'Field Guide' spotlights Detroit architectural sculptor Parducci
Architectural sculptor Corrado Parducci's work is so widespread around Detroit, you're likely familiar with it even if you've never heard of the man.
Consider: The stern Mayan gods at the entrance to the Guardian Building. The bears on the Detroit Zoo's Horace M. Rackham Memorial Fountain. The time-worn medallion of a winged Mercury sunk flush in the marble floor of the Fisher Building lobby.
A new book from architectural historian and photographer Dale A. Carlson with Einar E. Kvaran, "Corrado Parducci: A Field Guide to Detroit's Architectural Sculptor," offers an encyclopedic listing of work by the Tuscan-born master, whose reputation has soared in recent years with the uptick in enthusiasm for all things Detroit.
But back to Carlson. Just flip through his 'Index of Buildings and Sites' and see if you're not surprised how many projects Parducci worked on that you recognize.
His hand is everywhere, comprising an outsized percentage of the lush detailing on many of our most-significant buildings -- including the Penobscot Building, Herman Kiefer Hospital, and the University of Michigan's Horace M. Rackham Graduate School building.
Carlson credits Kathryn Bishop Eckert's "Buildings of Michigan" with planting the seed for his book. "I bought 'Buildings of Michigan' for my mom on her birthday years ago," he explained, "and immediately borrowed and never returned it."
In paging through Eckert's book, Carlson said, "I realized the buildings I liked best often had Parducci sculpture on them. And I constantly heard references to his 600-plus commissions," he added, "but nobody had ever produced a list of more than 50 of them you could go try to find."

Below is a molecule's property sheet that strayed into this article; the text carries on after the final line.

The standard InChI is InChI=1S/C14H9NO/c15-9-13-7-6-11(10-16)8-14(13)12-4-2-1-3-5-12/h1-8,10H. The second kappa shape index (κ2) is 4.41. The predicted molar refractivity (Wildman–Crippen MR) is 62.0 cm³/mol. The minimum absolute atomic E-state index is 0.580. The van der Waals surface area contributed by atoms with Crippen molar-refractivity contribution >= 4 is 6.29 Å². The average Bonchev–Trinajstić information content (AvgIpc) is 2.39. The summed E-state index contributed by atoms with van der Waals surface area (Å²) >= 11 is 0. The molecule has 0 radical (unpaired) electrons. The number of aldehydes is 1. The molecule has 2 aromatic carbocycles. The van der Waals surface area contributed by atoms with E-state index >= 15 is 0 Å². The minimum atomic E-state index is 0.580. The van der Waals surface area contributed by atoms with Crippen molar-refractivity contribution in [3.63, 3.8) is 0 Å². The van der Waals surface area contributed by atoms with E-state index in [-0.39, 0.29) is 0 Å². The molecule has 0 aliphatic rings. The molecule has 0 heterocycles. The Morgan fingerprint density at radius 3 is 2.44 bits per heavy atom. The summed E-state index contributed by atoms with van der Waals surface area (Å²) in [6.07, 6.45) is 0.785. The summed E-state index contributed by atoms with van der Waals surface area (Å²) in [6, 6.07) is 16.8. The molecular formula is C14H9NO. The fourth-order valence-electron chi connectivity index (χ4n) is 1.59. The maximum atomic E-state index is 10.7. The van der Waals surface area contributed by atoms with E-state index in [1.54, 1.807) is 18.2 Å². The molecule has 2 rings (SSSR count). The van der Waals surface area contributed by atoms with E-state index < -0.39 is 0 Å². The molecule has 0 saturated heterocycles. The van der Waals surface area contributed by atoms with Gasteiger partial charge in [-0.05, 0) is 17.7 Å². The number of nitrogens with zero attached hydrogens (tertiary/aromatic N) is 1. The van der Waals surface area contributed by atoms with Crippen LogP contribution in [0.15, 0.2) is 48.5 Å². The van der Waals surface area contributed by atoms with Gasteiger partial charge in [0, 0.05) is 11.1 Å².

That's a shortcoming the author aims to overcome with his "Field Guide," complete with 361 illustrated citations, often accompanied by short informative captions. Generally speaking, each building -- no matter how much ornamentation is on it -- gets just one entry and one image.
Those who pay close attention to Detroit architecture will likely know Carlson's name already, not least from his highly informative website devoted to architecture and graffiti, ILoveDetroitMichigan.com, with its authoritative link, "Albert Kahn: 400 Buildings in Metro Detroit."
Asked what his favorite example of Parducci sculpture is, Carlson said, "That’s a huge, huge question. But I think I’m going to go with Kirk in the Hills, because that showcases quite a few different styles."
Chief among them, an almost comically compressed sculpture of Detroit architect Wirt Rowland, who played a key role in the church's design.
Parducci came to Detroit while working for New York City sculptor and designer Anthony DiLorenzo, but ultimately bought out his boss' commissions in the Motor City and went out on his own -- working for architects like Albert Kahn, Donaldson & Meier, and Smith Hinchman & Grylls, among others.
"Before 1925," Carlson said, "a lot of Kahn work went to DiLorenzo with the requirement that Parducci execute the sculpture."
In some cases, like Kahn's 1929 Fisher Building, the architect had several artisans working simultaneously -- Parducci, DiLorenzo, and Ulysses Ricci.
"Corrado Parducci: A Field Guide To Detroit's Architectural Sculptor" is, at the moment, only available on Amazon, and sells for $17.95. But Carlson promises in short order it will probably show up at Detroit Artists Market and Oak Park's Book Beat.